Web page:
Table 3: Model summary table here shows certain important characteristics of the model. Collectively, the predictor variables show a strong or high degree correlation with the dependent variable. The R^{2} value of 0.534 indicates that up to 53.4% of the variation in the estimated dependent variable (CEO Pay) is explained in the model.


Model 
Sum of Squares 
df 
Mean Square 
F 
Sig. 

1 
Regression 
429759199.696 
6 
71626533.283 
11.076 
.000^{b} 
Residual 
375090718.858 
58 
6467081.360 



Total 
804849918.554 
64 



Table 4: ANOVA Table. This table indicates that the regression model predicts the dependent variable significantly well. The pvalue<0.05 indicates that, overall, the regression model statistically significantly predicts the outcome variable (i.e., it is a good fit for the data). Therefore, in testing the hypothesis of collective influence of the independent variables on the dependent, the null hypothesis of no influence is rejected based on the F=11.076>Fstat, pvalue<0.05. Thus, it is conclusive that the predictor variables are significant collective influencers of the dependent variable (CEO Pay).


Model 
Unstandardized Coefficients 
Standardized Coefficients 
t 
Sig. 

B 
Std. Error 
Beta 


(Constant) 
3675.833 
2908.131 

1.264 
.211 
ROA 
9.600 
56.362 
.018 
.170 
.865 

Firm Size 
1311.723 
275.885 
.510 
4.755 
.000 

Volatility 
118.228 
28.566 
.417 
4.139 
.000 

Foreign CEO 
720.019 
729.039 
.102 
.988 
.327 

Female CEO 
2893.184 
1345.742 
.198 
2.150 
.036 

CEO Tenure 
53.345 
64.326 
.079 
.829 
.410 


Table 5: Regression Table
The main regression model is:
CEO Pay = 3675.833 – 9.600 ROA + 1311.723 Firm Size – 118.228 Volatility + 720.019 Foreign CEO – 2893.184 Female CEO + 53.345 CEO Tenure + 2543.0457
While the independent variables are significant collective influencers of the predicted variable in the model, not all are significant. The t statistics and respective pvalues indicate that ROA, Foreign CEO and CEO tenure are not significant predictors of CEO Pay in the inclusive model while Firm Size, Volatility and Female CEO are significant predictors. Moreover, Firm Size is the most important independent variable in the model, followed by Volatility, Female CEO, Foreign CEO, CEO Tenure, and ROA in respective order.
Discussion
Since it is inarguable that CEO compensation integrally influences firm performance, it is important to determine factors that should influence a company’s compensation plan for the man at the top (Sigler, 2011). Chalmers, Koh and Stapledon (2006) surmised that CEO compensation is topical and controversial and rightly receiving considerable attention from stake holders, with variance being especially on determinants of the compensation framework. This has set an argument that the compensations plans should be ad hoc rather than universal, with various companies determining their respective models of CEO compensation. In his study, Nulla (2013) concluded that CEO compensation has no relationship with the company’s ROA, a fact that is also evident in the current study. Previous research expeditions have also concluded, similar to the current finding in the study, that gender is a determinant in CEO compensation levels (Adams, et al., 2007). Various reasons have been suggested, including but not limited to traditional perceptions of the female gender. However, the current surge of feminism could be biased in explaining the real cause of the gender variable in CEO compensation determination. Past studies have also conformed the expected hypothesis that large firms pay executives more, this is largely influenced by the level of turnover, market presence, and competitive advantage among other possible factors (Frydman, & Saks, 2010).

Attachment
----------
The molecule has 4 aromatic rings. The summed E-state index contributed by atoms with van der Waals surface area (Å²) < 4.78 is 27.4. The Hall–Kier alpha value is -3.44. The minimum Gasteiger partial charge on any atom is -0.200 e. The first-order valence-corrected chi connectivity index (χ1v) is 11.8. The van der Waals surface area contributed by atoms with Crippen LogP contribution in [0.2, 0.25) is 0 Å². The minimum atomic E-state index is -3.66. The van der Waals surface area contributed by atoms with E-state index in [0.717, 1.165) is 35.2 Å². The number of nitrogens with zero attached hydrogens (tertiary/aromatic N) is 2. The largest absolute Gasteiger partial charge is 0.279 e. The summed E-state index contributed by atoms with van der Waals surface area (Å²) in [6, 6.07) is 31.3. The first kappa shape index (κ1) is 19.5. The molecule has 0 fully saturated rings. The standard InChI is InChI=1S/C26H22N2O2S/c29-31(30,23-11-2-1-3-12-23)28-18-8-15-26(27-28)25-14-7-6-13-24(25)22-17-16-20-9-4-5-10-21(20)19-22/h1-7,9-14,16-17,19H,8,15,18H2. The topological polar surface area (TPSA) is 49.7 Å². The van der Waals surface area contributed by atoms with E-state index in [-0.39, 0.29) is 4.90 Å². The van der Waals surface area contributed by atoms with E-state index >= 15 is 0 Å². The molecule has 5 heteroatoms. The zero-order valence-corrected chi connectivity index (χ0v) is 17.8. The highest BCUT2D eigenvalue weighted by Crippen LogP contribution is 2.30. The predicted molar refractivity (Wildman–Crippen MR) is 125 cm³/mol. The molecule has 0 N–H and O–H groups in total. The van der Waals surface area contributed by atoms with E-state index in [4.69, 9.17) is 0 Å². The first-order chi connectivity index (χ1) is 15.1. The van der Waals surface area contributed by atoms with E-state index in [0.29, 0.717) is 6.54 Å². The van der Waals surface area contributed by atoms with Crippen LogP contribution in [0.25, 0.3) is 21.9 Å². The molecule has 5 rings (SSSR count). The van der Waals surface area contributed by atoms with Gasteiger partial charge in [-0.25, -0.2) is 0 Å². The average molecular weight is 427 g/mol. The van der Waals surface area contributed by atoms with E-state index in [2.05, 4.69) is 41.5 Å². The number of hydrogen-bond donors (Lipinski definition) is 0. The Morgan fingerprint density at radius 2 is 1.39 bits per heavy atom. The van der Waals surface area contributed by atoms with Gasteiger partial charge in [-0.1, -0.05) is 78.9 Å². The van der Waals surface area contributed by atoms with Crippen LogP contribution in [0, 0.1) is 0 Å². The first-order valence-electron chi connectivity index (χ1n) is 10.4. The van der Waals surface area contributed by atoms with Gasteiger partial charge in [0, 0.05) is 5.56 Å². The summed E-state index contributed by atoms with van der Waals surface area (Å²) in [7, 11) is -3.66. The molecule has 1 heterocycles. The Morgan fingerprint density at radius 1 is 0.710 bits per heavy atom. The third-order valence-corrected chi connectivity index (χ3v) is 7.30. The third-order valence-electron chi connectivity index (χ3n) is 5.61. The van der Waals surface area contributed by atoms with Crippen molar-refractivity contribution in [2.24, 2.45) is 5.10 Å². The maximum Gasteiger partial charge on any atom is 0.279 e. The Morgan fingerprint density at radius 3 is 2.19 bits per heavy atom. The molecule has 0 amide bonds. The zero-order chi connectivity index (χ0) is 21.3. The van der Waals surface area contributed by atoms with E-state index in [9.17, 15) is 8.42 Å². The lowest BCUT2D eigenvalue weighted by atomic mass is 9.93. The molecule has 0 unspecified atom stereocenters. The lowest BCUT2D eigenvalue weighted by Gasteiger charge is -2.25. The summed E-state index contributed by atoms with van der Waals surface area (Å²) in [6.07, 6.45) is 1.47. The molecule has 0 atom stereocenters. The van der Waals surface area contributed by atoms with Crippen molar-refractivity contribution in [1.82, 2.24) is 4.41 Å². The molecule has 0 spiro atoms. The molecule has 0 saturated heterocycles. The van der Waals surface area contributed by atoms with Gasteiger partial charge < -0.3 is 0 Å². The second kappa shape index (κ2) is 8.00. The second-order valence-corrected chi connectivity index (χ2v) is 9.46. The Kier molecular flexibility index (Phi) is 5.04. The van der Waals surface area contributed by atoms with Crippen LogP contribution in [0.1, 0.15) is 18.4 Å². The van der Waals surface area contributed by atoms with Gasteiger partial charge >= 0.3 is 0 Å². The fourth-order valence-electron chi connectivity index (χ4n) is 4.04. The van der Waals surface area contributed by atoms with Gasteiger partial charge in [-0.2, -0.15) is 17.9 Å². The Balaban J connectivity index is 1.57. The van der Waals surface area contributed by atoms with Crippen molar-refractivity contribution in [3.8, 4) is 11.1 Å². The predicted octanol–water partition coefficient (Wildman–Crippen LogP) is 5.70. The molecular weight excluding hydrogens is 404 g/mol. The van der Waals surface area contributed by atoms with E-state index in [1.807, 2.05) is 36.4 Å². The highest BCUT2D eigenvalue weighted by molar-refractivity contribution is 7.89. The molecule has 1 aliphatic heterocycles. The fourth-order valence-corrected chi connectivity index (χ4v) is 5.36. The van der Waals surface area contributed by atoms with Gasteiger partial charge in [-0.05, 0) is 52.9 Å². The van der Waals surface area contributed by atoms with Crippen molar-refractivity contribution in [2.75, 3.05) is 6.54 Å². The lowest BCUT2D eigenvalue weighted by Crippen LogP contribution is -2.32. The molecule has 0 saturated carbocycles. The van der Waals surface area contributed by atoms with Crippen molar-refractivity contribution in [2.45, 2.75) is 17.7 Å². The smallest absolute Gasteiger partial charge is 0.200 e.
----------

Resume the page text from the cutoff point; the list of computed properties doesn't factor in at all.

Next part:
Therefore, the current model for predicting CEO Pay is consistent with past studies and is verily replicable, as the determining variables are empirically outlined.
Weak Form Efficiency for Seagate Technology and Skywork Solution
Weak form efficiency, also known as the “random walk theory”, states that future securities’ prices are random and not influenced by past event. It is anchored on the advocacy that all current information is reflected in stock prices and past information has no relationship with current market prices. In stock market estimation, weak form efficiency is used to assert that an investor cannot use past returns to make estimations of future returns. The stock market prices of the two companies for the period beginning June 21, 2016 to June 21, 2018 is the benchmark dataset.
Seagate Technology 
Skywork Solution 

N 
505 
505 
Mean 
0.2371 
0.1045 
Standard Error 
0.1140 
0.0873 
Median 
0.2666 
0.1993 
Standard Deviation 
2.5618 
1.9609 
Sample Variance 
6.5630 
3.8451 
Kurtosis 
19.5802 
6.6139 
Skewness 
0.3587 
0.2264 
Range 
38.6631 
21.6283 
Minimum 
16.8284 
8.6153 
Maximum 
21.8348 
13.0130 
Table 6: Descriptive Statistics for stock markets returns for Technology and Skywork Solution.
The data for both corporations is highly skewed with significant positive skewness in both cases (mean significantly higher than the median). This case raises questions of biasness in the dataset which subjects analyses to questions of the returns for each of the companies.